Moving to Hamsterdam

I am, by an interesting coincidence, deep in Season 3 of The Wire, in which Colvin’s “Hamsterdam” experiment – the creation, in a stretch of abandoned homes, of an enforcement-free zone where drug sales and use are tolerated in exchange for getting the dealers out of the neighborhoods they’re destroying – is currently playing out, just as I am also seeing a growing number of headlines about powerful and murderous drug mobs on both sides of the Mexican Border. This morning, I see a story about the cocaine fueling the resurgence of the lunatic Shining Path guerillas in Peru. And, of course, there are the ongoing stories of poppy production in Afghanistan funding the Taliban – along with other stories about eradication efforts turning poor farmers against the Karzai government and the U.S. presence.

My instincts are pretty libertarian when it comes to drugs. Law enforcement has little to show for its drug-war exertions except the exertions themselves, which should be pretty disturbing to anyone with a shred of constitutional liberalism in his makeup. The deeper unstated attachment to drug prohibition – that it provides a sort of perpetual dragnet for more serious crime – is at least as disturbing.

But of course ending prohibition would have its substantial costs. The uptick in the direct effects – addiction etc. – is a matter of debate, but one thing The Wire shows pretty convincingly is that an end to drug prohibition would almost certainly lead to a huge expansion what James likes to call the pink police state. The Wire shows teams of public health types moving in to Hamsterdam to distribute needles and condoms and find as many takers for rehab as they can. What starts out as a threat to the experiment – people, inconveniently, pointing out how appalling are its tableaux – becomes the suggestion of a therapeutic utopia: The pleasure and the treatment and the policing of pleasure and treatment are all in one place, happening simultaneously. In real life, these public health types would be agents of the state. Drug legalization surely would lead to a spreading police power attached to the state’s therapeutic capacities.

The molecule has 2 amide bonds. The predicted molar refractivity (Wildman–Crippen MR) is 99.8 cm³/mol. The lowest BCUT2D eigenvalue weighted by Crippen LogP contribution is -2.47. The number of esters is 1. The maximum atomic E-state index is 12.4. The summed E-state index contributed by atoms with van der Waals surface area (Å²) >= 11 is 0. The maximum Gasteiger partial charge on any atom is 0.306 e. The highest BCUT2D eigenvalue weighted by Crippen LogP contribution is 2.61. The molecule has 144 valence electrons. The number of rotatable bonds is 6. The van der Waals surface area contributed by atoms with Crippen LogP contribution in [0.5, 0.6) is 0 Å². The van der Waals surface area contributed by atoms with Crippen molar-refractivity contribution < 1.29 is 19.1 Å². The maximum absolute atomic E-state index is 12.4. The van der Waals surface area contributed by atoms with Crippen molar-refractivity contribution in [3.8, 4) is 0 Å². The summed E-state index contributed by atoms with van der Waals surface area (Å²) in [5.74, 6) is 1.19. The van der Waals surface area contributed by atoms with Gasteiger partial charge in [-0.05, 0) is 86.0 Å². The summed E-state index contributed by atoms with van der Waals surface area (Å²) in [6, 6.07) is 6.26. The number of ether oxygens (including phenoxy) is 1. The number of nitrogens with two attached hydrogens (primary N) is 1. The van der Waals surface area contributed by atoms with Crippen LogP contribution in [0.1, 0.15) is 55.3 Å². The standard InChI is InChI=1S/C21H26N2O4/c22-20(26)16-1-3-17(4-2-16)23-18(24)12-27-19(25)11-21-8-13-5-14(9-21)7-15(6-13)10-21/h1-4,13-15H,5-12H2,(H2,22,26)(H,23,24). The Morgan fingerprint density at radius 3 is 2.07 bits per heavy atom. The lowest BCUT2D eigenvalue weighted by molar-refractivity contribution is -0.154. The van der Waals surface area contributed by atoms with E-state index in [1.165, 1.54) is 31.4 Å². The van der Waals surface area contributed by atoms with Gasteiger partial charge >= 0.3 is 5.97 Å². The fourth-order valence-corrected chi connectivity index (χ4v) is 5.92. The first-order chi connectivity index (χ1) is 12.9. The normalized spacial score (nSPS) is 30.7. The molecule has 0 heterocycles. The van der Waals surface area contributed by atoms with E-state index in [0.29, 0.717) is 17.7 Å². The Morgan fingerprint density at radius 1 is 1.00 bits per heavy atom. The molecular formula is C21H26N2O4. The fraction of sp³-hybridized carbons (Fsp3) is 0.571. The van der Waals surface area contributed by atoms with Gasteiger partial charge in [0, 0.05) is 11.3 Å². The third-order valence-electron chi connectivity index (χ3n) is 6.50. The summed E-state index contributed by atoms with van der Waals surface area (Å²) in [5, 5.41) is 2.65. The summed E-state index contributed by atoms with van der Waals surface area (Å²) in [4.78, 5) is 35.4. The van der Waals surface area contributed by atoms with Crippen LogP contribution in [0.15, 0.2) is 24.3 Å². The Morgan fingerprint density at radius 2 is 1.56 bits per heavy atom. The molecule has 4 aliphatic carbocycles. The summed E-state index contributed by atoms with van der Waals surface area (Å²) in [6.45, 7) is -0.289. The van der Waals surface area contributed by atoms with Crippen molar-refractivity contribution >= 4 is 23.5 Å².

Of course, some people like the idea of a therapeutic utopia. They would count the expansion of the government’s therapeutic authority as a good thing. Some people, on the other hand, would simply prefer the option in which the fewest people are killed, and the fewest people face the threat of unreasonable imprisonment, and the fewest instances occur in which violent police power is projected into the homes of innocent citizens as part of an ironically broader display of the real impotence of legitimate sovereignty in this area, and would view a concomitant expansion in the pink police state as another lamentable but perhaps tolerable cost, given the alternatives.